Experts flay poor funding of museums, loss of tourism heritage
Archeologists and other experts yesterday decried the poor funding of museums in Nigeria.
They also lamented the poor protection of archeological and tourism heritage like the monoliths in the country.
The experts spoke at the University of Calabar, during the third International and inter disciplinary conference, 2018 with the theme: “Cross River Akwanshi, the intervention and interpretation of indigenous cultural stones.”
According to them, the country has lost many of the monoliths in Cross River, as well as cultural heritage to museums in Europe, America and other parts of the world.
Delivering a keynote address, former Director of the National Museum and Monuments, Lagos, Prof. Levi Uzuakor said there was the need for the monoliths “to be studied, restored, conserved and exhibited, so that we could know more about them. Professionals have done much to keep the monoliths and give us some answers, so they must be recovered and preserved.
“Today we have about 35 museums built by the Federal Government through the National Commission for Museums and Monuments.”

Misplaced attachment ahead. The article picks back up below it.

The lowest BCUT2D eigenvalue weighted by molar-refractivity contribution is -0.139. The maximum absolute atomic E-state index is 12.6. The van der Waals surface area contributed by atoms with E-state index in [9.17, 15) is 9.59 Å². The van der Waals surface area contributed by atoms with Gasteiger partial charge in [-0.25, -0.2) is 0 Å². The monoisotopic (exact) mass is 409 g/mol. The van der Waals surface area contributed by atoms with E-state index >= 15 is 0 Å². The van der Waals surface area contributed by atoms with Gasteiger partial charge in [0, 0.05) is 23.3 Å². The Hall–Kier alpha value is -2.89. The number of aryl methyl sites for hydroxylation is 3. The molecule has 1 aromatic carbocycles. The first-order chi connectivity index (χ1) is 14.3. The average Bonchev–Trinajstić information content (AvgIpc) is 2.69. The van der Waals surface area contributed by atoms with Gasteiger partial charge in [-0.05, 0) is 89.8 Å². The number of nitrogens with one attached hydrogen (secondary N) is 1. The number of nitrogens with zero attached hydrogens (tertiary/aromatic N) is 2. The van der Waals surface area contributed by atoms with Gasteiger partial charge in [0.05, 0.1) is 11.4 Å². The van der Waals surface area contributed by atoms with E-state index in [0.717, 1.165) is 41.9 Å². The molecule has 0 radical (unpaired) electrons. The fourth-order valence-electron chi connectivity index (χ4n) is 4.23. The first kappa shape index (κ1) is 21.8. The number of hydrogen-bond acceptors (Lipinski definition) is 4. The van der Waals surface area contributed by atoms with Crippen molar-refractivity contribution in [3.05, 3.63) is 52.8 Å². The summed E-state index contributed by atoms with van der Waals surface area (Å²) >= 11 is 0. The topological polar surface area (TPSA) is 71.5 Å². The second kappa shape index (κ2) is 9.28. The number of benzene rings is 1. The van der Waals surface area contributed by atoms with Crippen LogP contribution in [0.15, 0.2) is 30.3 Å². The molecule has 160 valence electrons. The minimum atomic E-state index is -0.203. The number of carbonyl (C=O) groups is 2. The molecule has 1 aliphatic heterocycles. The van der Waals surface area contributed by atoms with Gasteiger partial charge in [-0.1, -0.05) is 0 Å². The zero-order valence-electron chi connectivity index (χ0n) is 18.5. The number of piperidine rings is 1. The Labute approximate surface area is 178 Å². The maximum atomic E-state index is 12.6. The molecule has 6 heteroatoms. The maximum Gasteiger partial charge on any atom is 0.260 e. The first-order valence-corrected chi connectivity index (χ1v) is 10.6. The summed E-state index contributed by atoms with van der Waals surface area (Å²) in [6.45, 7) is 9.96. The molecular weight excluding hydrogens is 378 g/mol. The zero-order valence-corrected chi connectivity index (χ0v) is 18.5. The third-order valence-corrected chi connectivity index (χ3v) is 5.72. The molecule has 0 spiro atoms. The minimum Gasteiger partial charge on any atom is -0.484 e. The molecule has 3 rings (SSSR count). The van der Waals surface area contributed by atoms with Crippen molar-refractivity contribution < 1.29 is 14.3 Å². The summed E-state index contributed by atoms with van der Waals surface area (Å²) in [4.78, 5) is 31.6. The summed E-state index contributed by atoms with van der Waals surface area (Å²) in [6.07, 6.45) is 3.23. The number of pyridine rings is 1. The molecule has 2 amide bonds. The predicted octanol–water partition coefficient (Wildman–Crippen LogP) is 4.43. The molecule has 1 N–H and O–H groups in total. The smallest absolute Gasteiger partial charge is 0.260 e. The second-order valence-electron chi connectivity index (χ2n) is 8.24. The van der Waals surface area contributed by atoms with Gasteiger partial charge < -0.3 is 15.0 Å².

He said the museums are handicapped in their efforts to preserve and conserve, adding that some of the professionals are suffering in the museum because proper care is not being taken.
He canvassed adequate funding of the museums to enable them to perform properly in the society.
He urged the private sector to intervene so that the country’s historical artifacts could be preserved.
The Head of Department, History and International Studies, Dr. Frank Enor, said: “Recently our research team discovered a broken piece of monoliths at Met museum in New York. The other piece had been found in Ntitiko where it was looted.
“An helicopter made an obscure landing at a community bordering Utai and Nde and after a brief interval, it saddled away with some monoliths.”
An American researcher, Dr. Ivor Miller, working on the heritage of the Cross River region, said the conference was done in collaboration with Trust for African Rock Art (TARA) headed by Prof. David Coulson.
He said: “It is happening to alert the people that the heritage of the state is being destroyed. The national museum is not functioning to help. Essentially we are trying to carry on the brilliant work of Donald Duke, when he was governor to make Cross River a tourist’s destination.”
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